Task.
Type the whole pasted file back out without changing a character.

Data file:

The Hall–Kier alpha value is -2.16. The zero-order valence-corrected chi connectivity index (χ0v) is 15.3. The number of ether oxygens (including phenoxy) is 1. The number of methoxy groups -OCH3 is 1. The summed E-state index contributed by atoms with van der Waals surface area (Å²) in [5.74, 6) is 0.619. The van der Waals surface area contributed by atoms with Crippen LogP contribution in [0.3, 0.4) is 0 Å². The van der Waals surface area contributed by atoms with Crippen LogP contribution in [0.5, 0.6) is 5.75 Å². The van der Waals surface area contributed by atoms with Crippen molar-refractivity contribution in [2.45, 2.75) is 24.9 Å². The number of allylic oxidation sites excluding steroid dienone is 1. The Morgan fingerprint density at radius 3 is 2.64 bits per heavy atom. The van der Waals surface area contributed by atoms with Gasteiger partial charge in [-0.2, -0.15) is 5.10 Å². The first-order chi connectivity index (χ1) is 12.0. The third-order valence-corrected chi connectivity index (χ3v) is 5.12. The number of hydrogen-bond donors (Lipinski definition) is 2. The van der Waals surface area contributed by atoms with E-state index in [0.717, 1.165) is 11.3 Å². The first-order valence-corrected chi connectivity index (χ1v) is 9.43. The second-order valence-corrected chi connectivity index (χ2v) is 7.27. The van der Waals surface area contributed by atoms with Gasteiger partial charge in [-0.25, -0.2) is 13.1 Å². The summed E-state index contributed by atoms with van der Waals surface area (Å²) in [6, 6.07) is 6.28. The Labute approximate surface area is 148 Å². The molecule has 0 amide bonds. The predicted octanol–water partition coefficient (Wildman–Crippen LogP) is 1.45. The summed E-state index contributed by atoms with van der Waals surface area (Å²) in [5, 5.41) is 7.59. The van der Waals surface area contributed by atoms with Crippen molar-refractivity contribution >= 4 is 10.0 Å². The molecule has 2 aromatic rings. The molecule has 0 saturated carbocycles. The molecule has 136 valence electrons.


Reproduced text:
The Hall–Kier alpha value is -2.16. The zero-order valence-corrected chi connectivity index (χ0v) is 15.3. The number of ether oxygens (including phenoxy) is 1. The number of methoxy groups -OCH3 is 1. The summed E-state index contributed by atoms with van der Waals surface area (Å²) in [5.74, 6) is 0.619. The van der Waals surface area contributed by atoms with Crippen LogP contribution in [0.3, 0.4) is 0 Å². The van der Waals surface area contributed by atoms with Crippen LogP contribution in [0.5, 0.6) is 5.75 Å². The van der Waals surface area contributed by atoms with Crippen molar-refractivity contribution in [2.45, 2.75) is 24.9 Å². The number of allylic oxidation sites excluding steroid dienone is 1. The Morgan fingerprint density at radius 3 is 2.64 bits per heavy atom. The van der Waals surface area contributed by atoms with Gasteiger partial charge in [-0.2, -0.15) is 5.10 Å². The first-order chi connectivity index (χ1) is 12.0. The third-order valence-corrected chi connectivity index (χ3v) is 5.12. The number of hydrogen-bond donors (Lipinski definition) is 2. The van der Waals surface area contributed by atoms with E-state index in [0.717, 1.165) is 11.3 Å². The first-order valence-corrected chi connectivity index (χ1v) is 9.43. The second-order valence-corrected chi connectivity index (χ2v) is 7.27. The van der Waals surface area contributed by atoms with Gasteiger partial charge in [-0.25, -0.2) is 13.1 Å². The summed E-state index contributed by atoms with van der Waals surface area (Å²) in [6, 6.07) is 6.28. The Labute approximate surface area is 148 Å². The molecule has 0 amide bonds. The predicted octanol–water partition coefficient (Wildman–Crippen LogP) is 1.45. The summed E-state index contributed by atoms with van der Waals surface area (Å²) in [5, 5.41) is 7.59. The van der Waals surface area contributed by atoms with Crippen molar-refractivity contribution >= 4 is 10.0 Å². The molecule has 2 aromatic rings. The molecule has 0 saturated carbocycles. The molecule has 136 valence electrons.